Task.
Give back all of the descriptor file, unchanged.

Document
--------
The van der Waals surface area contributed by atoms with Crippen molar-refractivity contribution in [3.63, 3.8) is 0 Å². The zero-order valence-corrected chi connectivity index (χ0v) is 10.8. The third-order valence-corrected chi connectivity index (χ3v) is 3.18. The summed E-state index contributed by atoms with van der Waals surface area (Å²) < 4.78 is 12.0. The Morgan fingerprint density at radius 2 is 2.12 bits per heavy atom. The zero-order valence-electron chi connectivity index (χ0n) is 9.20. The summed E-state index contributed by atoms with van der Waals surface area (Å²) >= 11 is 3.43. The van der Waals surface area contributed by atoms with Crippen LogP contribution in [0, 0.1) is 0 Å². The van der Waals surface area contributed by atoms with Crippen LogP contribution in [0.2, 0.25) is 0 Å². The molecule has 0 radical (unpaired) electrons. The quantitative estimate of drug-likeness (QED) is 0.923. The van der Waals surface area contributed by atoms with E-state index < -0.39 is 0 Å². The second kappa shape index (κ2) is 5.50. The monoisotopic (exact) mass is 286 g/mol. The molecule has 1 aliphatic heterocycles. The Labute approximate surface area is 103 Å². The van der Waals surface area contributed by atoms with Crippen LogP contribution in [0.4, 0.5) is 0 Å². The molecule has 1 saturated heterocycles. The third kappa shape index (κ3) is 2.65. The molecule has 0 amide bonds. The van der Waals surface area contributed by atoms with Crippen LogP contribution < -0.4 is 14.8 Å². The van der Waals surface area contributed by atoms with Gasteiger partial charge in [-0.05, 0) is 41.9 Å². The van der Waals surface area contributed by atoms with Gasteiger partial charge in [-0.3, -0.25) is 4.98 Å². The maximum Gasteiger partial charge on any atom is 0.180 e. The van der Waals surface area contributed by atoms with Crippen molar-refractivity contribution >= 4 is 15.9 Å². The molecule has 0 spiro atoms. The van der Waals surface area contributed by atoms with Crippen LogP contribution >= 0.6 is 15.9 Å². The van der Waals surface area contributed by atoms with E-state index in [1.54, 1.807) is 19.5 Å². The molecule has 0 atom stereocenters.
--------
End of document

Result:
The van der Waals surface area contributed by atoms with Crippen molar-refractivity contribution in [3.63, 3.8) is 0 Å². The zero-order valence-corrected chi connectivity index (χ0v) is 10.8. The third-order valence-corrected chi connectivity index (χ3v) is 3.18. The summed E-state index contributed by atoms with van der Waals surface area (Å²) < 4.78 is 12.0. The Morgan fingerprint density at radius 2 is 2.12 bits per heavy atom. The zero-order valence-electron chi connectivity index (χ0n) is 9.20. The summed E-state index contributed by atoms with van der Waals surface area (Å²) >= 11 is 3.43. The van der Waals surface area contributed by atoms with Crippen LogP contribution in [0, 0.1) is 0 Å². The van der Waals surface area contributed by atoms with Crippen LogP contribution in [0.2, 0.25) is 0 Å². The molecule has 0 radical (unpaired) electrons. The quantitative estimate of drug-likeness (QED) is 0.923. The van der Waals surface area contributed by atoms with E-state index < -0.39 is 0 Å². The second kappa shape index (κ2) is 5.50. The monoisotopic (exact) mass is 286 g/mol. The molecule has 1 aliphatic heterocycles. The Labute approximate surface area is 103 Å². The van der Waals surface area contributed by atoms with Crippen LogP contribution in [0.4, 0.5) is 0 Å². The molecule has 1 saturated heterocycles. The third kappa shape index (κ3) is 2.65. The molecule has 0 amide bonds. The van der Waals surface area contributed by atoms with Crippen LogP contribution < -0.4 is 14.8 Å². The van der Waals surface area contributed by atoms with Gasteiger partial charge in [-0.05, 0) is 41.9 Å². The van der Waals surface area contributed by atoms with Gasteiger partial charge in [-0.3, -0.25) is 4.98 Å². The maximum Gasteiger partial charge on any atom is 0.180 e. The van der Waals surface area contributed by atoms with Crippen molar-refractivity contribution >= 4 is 15.9 Å². The molecule has 0 spiro atoms. The van der Waals surface area contributed by atoms with Crippen LogP contribution >= 0.6 is 15.9 Å². The van der Waals surface area contributed by atoms with E-state index in [1.54, 1.807) is 19.5 Å². The molecule has 0 atom stereocenters.